These faux beams, crafted from plywood and miters, are usually installed in spacious corridors, dining rooms and living rooms. The beams run across the length of the ceiling. They're a great way to make your living room cozy.

You can stick to a few beams that are widely spaced out or you can even incorporate a dozen or more closely-spaced beams depending on the effect you are looking to create. These types of ceilings look very sophisticated, in my opinion.

Tall Ceilings

Tall ceiling offers unique ceiling design types

Tall ceilings are also called double-height ceilings. These ceilings are usually featured in the living rooms of a two-story house or bungalow connecting the two levels. They make the area appear more spacious and airy.

Regular ceilings are around eight feet high, so tall ceilings will be around double this height. One major drawback is that you will have to spend more money to heat or cool spaces that feature tall ceilings.

Dome Ceilings

Dome ceilings are ceiling design types used in big structures

A domed ceiling resembles a dome or a half sphere. These ceilings are quite common in monuments and old governmental structures. The dome can take up the entire room or you can restrict it to a certain part of the ceiling, either way, they are a dramatic addition to liven up your space.

Dome ceiling styles are usually installed in spacious common areas like lobbies, entrance foyers, dining rooms and living rooms.

Groin Vault Ceilings

Groin Vault Ceilings follows Roman ceiling styles

A groin vault ceiling is formed by two barrel vaults that intersect at a 90-degree angle. This architecture style was first used by the Romans. It was a difficult structure to create hence it fell out of style quickly.

A groin vault ceiling looks like four convex curves that intersect with each other in the center of the room.

Exposed Ceilings

Exposed Ceilings are open types of ceilings

The exposed ceiling look is a favorite among modern interior designers. In this style, the structural elements like wiring and air ducts are not covered up using drywall or other ceiling materials.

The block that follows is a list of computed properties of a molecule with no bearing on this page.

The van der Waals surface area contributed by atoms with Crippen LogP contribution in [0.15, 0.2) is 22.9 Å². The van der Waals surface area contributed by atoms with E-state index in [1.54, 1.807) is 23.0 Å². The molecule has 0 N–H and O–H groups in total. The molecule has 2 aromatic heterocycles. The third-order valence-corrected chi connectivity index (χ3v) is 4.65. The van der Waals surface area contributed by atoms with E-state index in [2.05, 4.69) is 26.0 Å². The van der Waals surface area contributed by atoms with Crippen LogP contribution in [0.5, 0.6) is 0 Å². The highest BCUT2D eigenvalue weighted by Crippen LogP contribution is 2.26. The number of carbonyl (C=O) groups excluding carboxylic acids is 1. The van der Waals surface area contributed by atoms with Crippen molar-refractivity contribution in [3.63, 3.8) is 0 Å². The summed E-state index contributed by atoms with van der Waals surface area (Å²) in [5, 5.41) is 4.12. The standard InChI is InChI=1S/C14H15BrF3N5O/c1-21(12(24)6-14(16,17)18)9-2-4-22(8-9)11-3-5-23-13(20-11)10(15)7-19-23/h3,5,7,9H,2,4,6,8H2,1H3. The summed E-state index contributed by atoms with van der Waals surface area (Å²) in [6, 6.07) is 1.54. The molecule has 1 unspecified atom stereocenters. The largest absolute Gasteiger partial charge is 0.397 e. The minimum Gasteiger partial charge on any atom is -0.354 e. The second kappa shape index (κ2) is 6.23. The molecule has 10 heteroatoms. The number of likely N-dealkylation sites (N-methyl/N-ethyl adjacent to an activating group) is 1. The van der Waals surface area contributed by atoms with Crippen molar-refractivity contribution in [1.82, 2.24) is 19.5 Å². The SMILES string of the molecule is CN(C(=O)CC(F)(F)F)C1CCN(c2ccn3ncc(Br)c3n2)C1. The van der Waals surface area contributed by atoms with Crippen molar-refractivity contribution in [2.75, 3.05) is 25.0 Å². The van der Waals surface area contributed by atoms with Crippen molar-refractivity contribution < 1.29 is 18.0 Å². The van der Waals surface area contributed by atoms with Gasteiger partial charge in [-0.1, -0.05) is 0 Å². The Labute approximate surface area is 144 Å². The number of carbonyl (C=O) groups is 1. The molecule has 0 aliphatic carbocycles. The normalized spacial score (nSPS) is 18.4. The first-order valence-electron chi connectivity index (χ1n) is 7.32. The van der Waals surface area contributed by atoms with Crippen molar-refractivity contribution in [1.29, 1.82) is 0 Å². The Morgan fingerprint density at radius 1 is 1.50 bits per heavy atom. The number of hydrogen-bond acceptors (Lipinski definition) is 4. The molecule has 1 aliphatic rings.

These elements are painted in the same color to give an intentionally unfinished look to your space.

Exposed ceilings, that create an industrial or warehouse style, look great in wide and open loft-like spaces. They are also cheaper than other ceiling types as you only need to spend money on painting.

However, since they have less insulation or virtually no insulation, you will have to spend more on heating and cooling.

Decorative Ceilings

Decorative ceilings uses attractive ceiling designs

Decorative ceilings are quite common in monuments and churches. The most famous example of a decorated ceiling being the ceiling of the Sistine Chapel painted by Michelangelo.

You can decorate ceilings with the help of fresco paintings, mosaic tiles, or even plaster of Paris molding or trims.

Types of Ceilings for Every Decorative Style

Ceilings can enhance the look of your room or house even if they do not have any structural functions. In fact, each type has its own acoustic as well as aesthetic value.

The problem is, many of these need to be considered before the construction of your home even begins, because it's very hard to gain height in a room after the fact. So really, you need to decide what types of ceilings you want in your home before you build or before you start looking for a new home.

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Rick Worst Headshot Rick is a home design consultant and enthusiast, whose life is consumed by all things home and garden. Started as a hobby, Worst Room has grown into an information and inspiration wheelhouse for professionals and home owners alike. Rick serves as owner and editor for our many content contributors. Learn more about operation here.